A clemency petition filed with Virginia Governor Mark Warner on behalf of Robin Lovitt, who is scheduled to be executed on November 30, has gained the backing of some of the state’s most conservative voices. Among those encouraging Warner to commute Lovitt’s sentence to life are former Republican Virginia attorney general Mark L. Earley, Rutherford Institute founder John W. Whitehead, and Lovitt’s attorney Kenneth Starr, who now serves as dean of the Pepperdine University School of Law.

In May 2001, three weeks after Virginia legislators passed a bill ordering that all biological evidence in death penalty cases be sent to the state forensics lab for safekeeping in case future DNA or other testing was needed, the Arlington County Court ordered destruction of evidence in Lovitt’s case. The clerk responsible for destroying the evidence claimed ignorance of wrongdoing. Original DNA testing in Lovitt’s case was inconclusive. In his appeal for clemency for Lovitt, Starr noted that DNA testing has greatly improved since the original tests were conducted and that “through no fault of his own,” Lovitt cannot take advantage of new DNA technologies.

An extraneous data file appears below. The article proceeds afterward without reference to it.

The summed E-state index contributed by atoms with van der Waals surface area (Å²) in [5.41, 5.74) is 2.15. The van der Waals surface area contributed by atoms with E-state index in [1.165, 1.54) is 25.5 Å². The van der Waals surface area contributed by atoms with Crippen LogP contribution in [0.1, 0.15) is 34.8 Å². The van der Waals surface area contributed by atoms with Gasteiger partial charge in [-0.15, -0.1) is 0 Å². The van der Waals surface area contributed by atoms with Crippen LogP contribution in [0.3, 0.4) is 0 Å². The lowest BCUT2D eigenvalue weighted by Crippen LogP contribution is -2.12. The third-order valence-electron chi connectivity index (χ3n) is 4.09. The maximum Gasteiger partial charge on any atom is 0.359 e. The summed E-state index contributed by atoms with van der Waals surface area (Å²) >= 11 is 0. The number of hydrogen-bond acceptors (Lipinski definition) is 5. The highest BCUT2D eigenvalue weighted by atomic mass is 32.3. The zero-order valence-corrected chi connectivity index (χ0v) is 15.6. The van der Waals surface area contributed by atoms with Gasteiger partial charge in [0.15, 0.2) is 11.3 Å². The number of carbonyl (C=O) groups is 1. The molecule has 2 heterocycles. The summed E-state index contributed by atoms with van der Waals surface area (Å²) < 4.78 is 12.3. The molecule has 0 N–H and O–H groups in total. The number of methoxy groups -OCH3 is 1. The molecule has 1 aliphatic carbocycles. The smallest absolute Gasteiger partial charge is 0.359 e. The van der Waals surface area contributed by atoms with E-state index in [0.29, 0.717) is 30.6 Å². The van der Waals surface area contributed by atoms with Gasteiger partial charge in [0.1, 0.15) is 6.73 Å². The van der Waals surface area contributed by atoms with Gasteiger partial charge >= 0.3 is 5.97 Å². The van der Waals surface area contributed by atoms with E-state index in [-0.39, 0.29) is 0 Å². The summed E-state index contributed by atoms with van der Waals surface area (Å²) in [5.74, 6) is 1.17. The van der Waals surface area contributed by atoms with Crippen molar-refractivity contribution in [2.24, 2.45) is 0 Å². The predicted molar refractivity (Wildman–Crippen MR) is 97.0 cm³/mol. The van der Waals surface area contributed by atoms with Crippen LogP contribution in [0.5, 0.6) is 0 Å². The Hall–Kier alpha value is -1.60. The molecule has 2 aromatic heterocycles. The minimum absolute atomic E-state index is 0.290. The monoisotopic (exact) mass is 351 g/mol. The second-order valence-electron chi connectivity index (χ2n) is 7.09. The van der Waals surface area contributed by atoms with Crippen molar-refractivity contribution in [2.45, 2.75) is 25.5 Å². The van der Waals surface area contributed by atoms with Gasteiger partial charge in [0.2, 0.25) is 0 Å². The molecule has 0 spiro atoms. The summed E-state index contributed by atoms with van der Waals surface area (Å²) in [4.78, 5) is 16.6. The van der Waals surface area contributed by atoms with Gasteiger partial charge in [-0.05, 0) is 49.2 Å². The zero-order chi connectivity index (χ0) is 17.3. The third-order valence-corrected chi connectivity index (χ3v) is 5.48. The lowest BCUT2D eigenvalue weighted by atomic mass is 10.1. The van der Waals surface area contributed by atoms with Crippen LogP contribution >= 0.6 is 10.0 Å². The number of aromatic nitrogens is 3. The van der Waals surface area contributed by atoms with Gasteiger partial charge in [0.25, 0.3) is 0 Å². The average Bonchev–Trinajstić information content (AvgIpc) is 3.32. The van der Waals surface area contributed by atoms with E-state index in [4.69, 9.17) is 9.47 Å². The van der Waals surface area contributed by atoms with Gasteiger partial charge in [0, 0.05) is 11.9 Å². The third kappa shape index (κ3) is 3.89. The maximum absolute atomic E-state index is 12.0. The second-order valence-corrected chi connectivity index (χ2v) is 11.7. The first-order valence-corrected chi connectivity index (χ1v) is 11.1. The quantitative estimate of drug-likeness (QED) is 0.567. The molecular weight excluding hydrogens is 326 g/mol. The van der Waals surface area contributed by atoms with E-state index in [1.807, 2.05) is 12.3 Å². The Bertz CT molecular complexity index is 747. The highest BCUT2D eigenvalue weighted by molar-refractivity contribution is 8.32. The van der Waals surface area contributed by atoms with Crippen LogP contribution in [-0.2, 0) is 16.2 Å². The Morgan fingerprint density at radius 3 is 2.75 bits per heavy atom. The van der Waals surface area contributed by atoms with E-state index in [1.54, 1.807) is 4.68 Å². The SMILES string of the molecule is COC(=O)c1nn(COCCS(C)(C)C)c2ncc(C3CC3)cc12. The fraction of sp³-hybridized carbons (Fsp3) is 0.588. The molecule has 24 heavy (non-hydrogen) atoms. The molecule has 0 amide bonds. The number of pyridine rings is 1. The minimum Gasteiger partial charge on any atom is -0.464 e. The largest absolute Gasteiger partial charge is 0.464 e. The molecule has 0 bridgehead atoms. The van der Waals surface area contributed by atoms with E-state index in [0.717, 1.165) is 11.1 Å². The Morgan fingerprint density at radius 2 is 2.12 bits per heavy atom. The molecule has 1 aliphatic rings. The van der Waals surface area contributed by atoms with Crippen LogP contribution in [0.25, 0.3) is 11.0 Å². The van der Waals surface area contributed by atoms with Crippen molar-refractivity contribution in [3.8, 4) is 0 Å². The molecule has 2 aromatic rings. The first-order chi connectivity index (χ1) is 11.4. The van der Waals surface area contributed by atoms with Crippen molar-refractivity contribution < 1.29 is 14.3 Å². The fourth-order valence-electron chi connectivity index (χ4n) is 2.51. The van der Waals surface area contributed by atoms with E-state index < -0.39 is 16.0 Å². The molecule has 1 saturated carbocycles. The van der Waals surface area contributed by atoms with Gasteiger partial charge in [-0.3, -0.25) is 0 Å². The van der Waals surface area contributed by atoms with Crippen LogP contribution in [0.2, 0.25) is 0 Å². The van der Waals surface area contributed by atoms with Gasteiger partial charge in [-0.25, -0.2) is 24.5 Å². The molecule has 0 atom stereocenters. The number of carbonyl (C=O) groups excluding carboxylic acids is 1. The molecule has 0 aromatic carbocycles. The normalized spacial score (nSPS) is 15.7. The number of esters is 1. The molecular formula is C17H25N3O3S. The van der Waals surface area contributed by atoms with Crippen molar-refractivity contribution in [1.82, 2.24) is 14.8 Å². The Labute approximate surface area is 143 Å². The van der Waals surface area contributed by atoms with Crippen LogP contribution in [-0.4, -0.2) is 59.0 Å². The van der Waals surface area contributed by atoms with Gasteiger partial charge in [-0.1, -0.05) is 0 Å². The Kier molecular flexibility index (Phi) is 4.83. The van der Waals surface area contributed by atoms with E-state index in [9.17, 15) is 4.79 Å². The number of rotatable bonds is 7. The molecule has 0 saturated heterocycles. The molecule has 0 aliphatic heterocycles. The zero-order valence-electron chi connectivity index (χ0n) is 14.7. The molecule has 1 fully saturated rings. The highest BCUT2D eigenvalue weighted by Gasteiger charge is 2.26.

“I think it’s morally unfair to this guy when the evidence was by all accounts clearly destroyed contrary to [state law], and it has clearly prejudiced him,” said Earley, who supports capital punishment and is president of the Virginia-based Prison Fellowship Ministries. “[The destruction of evidence] just presents a highly prejudicial cloud over the case. [I]f you impose the death penalty in this case, quite frankly, you undermine the credibility of the death penalty.”

Whitehead added, “The governor’s authority to commute death sentences is reserved specifically for situations like this one.”

Lovitt is scheduled to be the nation’s 1000th execution since capital punishment was reinstated in 1976. Virginia governors have only granted clemency in six death row cases, including four cases that involved questions of possible innocence. Warner has denied each of the 11 clemency petitions that have come before him since he took office in 2002. (Richmond Times-Dispatch, November 22, 2005). See Clemency, Innocence, and New Voices.